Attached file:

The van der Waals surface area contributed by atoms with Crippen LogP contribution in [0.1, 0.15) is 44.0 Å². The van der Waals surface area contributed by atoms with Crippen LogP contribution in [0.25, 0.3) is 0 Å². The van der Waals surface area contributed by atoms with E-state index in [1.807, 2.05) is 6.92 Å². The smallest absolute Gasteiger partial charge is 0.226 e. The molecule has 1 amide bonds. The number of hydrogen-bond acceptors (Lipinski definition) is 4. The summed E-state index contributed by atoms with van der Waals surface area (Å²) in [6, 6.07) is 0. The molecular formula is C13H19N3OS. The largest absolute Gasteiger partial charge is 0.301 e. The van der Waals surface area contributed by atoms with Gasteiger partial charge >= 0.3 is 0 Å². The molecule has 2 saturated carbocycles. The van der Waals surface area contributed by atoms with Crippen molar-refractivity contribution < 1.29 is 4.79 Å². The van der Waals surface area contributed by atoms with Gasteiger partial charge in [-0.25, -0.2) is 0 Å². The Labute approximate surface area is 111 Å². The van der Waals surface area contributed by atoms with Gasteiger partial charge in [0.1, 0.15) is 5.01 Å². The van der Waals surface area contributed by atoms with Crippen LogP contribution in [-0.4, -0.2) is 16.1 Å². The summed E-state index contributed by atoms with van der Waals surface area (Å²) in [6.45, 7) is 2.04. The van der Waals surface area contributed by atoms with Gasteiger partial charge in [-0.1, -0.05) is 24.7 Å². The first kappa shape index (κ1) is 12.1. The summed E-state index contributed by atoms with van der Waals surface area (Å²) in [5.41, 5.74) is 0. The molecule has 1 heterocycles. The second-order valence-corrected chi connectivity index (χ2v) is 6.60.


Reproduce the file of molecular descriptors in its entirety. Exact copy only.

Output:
The van der Waals surface area contributed by atoms with Crippen LogP contribution in [0.1, 0.15) is 44.0 Å². The van der Waals surface area contributed by atoms with Crippen LogP contribution in [0.25, 0.3) is 0 Å². The van der Waals surface area contributed by atoms with E-state index in [1.807, 2.05) is 6.92 Å². The smallest absolute Gasteiger partial charge is 0.226 e. The molecule has 1 amide bonds. The number of hydrogen-bond acceptors (Lipinski definition) is 4. The summed E-state index contributed by atoms with van der Waals surface area (Å²) in [6, 6.07) is 0. The molecular formula is C13H19N3OS. The largest absolute Gasteiger partial charge is 0.301 e. The van der Waals surface area contributed by atoms with Gasteiger partial charge >= 0.3 is 0 Å². The molecule has 2 saturated carbocycles. The van der Waals surface area contributed by atoms with Crippen molar-refractivity contribution < 1.29 is 4.79 Å². The van der Waals surface area contributed by atoms with Gasteiger partial charge in [-0.25, -0.2) is 0 Å². The Labute approximate surface area is 111 Å². The van der Waals surface area contributed by atoms with Gasteiger partial charge in [0.1, 0.15) is 5.01 Å². The van der Waals surface area contributed by atoms with Crippen LogP contribution in [-0.4, -0.2) is 16.1 Å². The summed E-state index contributed by atoms with van der Waals surface area (Å²) in [6.45, 7) is 2.04. The van der Waals surface area contributed by atoms with Gasteiger partial charge in [-0.1, -0.05) is 24.7 Å². The first kappa shape index (κ1) is 12.1. The summed E-state index contributed by atoms with van der Waals surface area (Å²) in [5.41, 5.74) is 0. The molecule has 1 heterocycles. The second-order valence-corrected chi connectivity index (χ2v) is 6.60.